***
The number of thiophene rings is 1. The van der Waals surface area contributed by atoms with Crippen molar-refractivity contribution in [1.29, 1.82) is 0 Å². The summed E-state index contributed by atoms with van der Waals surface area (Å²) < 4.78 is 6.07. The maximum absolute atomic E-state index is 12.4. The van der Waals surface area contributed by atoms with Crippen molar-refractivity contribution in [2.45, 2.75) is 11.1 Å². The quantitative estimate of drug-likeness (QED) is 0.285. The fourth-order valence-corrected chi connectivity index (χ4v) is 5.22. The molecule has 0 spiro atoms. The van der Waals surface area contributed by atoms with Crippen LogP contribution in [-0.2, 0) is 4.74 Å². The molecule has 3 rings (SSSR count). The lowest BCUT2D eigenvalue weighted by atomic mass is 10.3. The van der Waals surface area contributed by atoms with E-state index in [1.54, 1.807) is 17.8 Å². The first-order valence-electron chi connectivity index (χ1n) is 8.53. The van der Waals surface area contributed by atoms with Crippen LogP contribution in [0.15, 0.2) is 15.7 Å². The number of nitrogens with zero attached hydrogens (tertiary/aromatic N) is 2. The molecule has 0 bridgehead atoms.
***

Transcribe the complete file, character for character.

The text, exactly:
The number of thiophene rings is 1. The van der Waals surface area contributed by atoms with Crippen molar-refractivity contribution in [1.29, 1.82) is 0 Å². The summed E-state index contributed by atoms with van der Waals surface area (Å²) < 4.78 is 6.07. The maximum absolute atomic E-state index is 12.4. The van der Waals surface area contributed by atoms with Crippen molar-refractivity contribution in [2.45, 2.75) is 11.1 Å². The quantitative estimate of drug-likeness (QED) is 0.285. The fourth-order valence-corrected chi connectivity index (χ4v) is 5.22. The molecule has 0 spiro atoms. The van der Waals surface area contributed by atoms with Crippen LogP contribution in [-0.2, 0) is 4.74 Å². The molecule has 3 rings (SSSR count). The lowest BCUT2D eigenvalue weighted by atomic mass is 10.3. The van der Waals surface area contributed by atoms with E-state index in [1.54, 1.807) is 17.8 Å². The first-order valence-electron chi connectivity index (χ1n) is 8.53. The van der Waals surface area contributed by atoms with Crippen LogP contribution in [0.15, 0.2) is 15.7 Å². The number of nitrogens with zero attached hydrogens (tertiary/aromatic N) is 2. The molecule has 0 bridgehead atoms.